11th Circuit Affirms Dismissal of COVID-19 Business Interruption Claim
Federal appeals court makes short work of dental practice’s claim for COVID-19 business interruption insurance under Georgia law.
During the Spring of 2020, the Governor of Georgia ordered residents and visitors to “shelter in place” where they lived. People could leave their homes to attend to essential services, including necessary medical care. The Centers for Disease Control (CDC) issued guidance around that time that healthcare providers, including dentists, should postpone elective and non-emergency procedures.
Gilreath Family & Cosmetic Dentistry followed the CDC’s guidance. While the dental practice continued to use its offices to perform emergency procedures, its revenue during the period of the shelter-in-place order dropped significantly.
The dental practice filed a claim with its insurer for this loss of business income. The insurer denied the claim on the basis that the dental practice’s business interruption had not been caused by “physical loss or damage.”
In an opinion issued August 31, 2021, the 11th Circuit Court readily agreed that the dental practice had failed to advance a valid claim for business interruption coverage. The Court relied on a 2003 state intermediate appeals court opinion concluding that the common meaning of “direct physical loss or damage” in an insurance policy is “that there must be ‘an actual change in insured property’ that either makes the property ‘unsatisfactory for future use’ or requires ‘that repairs be made’.”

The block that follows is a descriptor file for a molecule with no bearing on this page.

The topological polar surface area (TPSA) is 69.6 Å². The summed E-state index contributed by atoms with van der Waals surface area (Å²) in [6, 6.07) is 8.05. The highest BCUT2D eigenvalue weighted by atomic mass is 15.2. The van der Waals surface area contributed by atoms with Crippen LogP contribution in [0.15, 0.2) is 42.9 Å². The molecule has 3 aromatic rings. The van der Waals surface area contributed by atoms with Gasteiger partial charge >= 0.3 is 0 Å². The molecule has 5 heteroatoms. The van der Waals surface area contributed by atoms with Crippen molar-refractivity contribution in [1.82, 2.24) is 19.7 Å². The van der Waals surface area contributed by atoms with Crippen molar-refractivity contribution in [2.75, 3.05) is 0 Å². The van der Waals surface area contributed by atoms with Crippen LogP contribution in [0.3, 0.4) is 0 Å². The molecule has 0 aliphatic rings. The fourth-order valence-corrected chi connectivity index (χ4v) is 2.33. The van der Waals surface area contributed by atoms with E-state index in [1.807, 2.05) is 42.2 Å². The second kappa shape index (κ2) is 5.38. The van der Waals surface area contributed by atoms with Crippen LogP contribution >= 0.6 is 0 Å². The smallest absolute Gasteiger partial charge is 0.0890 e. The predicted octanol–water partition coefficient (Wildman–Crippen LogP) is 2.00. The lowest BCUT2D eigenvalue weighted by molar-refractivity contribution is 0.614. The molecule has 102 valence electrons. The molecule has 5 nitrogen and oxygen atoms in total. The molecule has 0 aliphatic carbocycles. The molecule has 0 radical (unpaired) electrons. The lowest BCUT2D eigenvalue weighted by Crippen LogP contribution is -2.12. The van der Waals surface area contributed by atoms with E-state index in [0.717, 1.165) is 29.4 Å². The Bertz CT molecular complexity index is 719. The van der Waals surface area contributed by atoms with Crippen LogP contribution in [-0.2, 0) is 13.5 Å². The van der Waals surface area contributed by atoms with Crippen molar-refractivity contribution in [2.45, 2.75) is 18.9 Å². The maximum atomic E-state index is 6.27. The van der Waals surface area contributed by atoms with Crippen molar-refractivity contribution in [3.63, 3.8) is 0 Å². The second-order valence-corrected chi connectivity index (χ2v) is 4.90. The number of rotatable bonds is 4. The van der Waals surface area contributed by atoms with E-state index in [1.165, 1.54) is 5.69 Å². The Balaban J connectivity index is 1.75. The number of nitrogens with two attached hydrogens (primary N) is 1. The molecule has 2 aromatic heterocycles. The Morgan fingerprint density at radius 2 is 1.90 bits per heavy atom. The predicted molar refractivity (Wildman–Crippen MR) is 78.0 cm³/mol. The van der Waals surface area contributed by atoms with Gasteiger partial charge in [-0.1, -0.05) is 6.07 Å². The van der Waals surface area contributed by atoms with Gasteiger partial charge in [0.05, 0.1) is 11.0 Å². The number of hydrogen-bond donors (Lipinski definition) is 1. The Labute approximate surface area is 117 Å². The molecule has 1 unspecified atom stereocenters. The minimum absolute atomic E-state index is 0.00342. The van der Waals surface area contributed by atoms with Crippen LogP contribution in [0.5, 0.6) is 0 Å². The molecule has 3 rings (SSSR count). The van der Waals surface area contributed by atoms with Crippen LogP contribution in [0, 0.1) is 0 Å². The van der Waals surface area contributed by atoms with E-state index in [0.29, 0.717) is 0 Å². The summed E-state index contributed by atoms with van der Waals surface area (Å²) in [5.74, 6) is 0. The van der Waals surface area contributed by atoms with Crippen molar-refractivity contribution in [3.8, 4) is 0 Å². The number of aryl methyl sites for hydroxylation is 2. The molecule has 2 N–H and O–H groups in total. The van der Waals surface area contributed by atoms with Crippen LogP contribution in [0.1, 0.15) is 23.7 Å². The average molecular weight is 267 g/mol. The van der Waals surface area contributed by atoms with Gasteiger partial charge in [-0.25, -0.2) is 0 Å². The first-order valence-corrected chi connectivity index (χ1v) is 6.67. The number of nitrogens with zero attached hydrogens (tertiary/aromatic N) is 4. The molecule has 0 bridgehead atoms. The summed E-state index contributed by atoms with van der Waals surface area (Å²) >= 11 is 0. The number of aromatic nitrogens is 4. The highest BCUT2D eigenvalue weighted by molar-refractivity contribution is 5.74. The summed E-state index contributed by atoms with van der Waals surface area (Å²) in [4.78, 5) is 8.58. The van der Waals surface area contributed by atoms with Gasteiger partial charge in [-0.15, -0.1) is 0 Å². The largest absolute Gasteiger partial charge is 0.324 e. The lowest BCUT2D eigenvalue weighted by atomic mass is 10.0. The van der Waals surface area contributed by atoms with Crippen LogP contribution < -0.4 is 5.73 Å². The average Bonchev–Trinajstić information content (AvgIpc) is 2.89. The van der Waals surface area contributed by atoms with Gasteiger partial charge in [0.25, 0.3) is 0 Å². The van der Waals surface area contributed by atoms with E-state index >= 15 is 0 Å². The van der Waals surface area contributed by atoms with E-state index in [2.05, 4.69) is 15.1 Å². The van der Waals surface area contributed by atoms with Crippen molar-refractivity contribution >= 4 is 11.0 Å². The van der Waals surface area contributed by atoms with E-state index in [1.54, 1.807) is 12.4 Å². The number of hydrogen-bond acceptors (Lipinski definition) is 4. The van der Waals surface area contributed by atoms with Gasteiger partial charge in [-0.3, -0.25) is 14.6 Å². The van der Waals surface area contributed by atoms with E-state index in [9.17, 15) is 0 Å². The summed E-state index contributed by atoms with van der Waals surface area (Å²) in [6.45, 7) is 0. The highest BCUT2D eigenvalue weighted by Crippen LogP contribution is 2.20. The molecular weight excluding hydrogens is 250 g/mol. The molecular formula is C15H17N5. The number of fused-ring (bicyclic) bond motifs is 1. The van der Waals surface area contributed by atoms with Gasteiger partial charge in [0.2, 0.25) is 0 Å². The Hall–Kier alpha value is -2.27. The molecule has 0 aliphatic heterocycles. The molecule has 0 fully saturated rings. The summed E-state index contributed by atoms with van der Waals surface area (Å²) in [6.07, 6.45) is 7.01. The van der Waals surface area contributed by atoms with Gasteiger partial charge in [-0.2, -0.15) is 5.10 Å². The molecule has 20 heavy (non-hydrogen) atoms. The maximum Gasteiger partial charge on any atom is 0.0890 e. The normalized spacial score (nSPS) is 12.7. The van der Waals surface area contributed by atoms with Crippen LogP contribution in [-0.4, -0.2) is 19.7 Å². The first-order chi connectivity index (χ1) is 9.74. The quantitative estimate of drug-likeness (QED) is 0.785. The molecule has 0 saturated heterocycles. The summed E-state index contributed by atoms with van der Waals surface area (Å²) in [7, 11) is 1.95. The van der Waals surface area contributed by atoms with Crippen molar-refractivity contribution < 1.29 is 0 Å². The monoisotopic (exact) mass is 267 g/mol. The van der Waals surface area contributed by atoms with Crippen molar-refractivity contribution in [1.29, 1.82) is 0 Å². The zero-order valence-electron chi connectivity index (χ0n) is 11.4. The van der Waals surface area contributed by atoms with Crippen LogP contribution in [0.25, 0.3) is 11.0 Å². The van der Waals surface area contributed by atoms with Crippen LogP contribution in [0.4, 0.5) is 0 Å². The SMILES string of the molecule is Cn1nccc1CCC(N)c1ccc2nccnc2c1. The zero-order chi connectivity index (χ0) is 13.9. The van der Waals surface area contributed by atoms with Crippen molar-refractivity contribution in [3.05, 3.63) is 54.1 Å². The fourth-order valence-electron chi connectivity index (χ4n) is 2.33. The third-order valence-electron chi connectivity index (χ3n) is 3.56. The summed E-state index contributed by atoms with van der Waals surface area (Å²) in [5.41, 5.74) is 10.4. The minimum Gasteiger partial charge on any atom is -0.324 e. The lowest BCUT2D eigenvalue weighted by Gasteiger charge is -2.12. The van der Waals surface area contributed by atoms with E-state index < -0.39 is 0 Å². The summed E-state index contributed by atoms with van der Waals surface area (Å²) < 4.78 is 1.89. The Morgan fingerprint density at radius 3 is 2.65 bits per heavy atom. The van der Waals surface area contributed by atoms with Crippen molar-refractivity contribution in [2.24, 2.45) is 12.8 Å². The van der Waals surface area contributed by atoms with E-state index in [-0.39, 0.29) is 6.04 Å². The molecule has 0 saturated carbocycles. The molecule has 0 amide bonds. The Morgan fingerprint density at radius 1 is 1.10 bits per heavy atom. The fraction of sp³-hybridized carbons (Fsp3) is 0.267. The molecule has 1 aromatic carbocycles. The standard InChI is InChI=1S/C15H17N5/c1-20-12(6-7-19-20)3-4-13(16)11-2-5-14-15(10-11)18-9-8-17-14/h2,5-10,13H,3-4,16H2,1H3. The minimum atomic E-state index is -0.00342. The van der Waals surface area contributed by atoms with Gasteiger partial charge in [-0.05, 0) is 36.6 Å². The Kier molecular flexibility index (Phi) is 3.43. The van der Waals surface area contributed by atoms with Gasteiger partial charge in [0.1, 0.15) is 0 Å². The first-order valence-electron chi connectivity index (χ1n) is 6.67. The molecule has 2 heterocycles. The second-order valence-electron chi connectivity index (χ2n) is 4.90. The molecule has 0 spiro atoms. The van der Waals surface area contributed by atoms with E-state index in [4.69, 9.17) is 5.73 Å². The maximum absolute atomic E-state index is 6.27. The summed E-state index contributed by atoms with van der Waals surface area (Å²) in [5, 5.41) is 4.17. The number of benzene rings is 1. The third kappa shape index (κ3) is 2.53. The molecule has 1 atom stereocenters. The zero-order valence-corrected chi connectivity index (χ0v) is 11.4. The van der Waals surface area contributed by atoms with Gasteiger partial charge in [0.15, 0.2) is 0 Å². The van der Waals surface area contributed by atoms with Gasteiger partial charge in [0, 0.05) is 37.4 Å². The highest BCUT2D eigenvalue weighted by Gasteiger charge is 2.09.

Turning to the facts of this case, the Court concluded “the shelter-in-place order that Gilreath cites did not damage or change the property in a way that required its repair or precluded its future use for dental procedures.” The court quickly rejected any suggestion that lingering “[COVID-19] particles would cause physical damage or loss to the property.”
The Court took three steps making this opinion unlikely to serve as persuasive precedent in other courts. Most importantly, the 11th Circuit ordered the opinion to remain “unpublished” meaning it will not appear in the formal reporters. Second, the court never heard oral argument from the parties. Finally, the opinion was unsigned by any of the individual judges.
The Court clearly did not regard this as a close case. On the law, the Court saw the meaning of “direct physical loss or damage” as settled in Georgia through the earlier state appeals court decision. On the facts, the Court pointed to the continued use of the dental office for emergency procedures.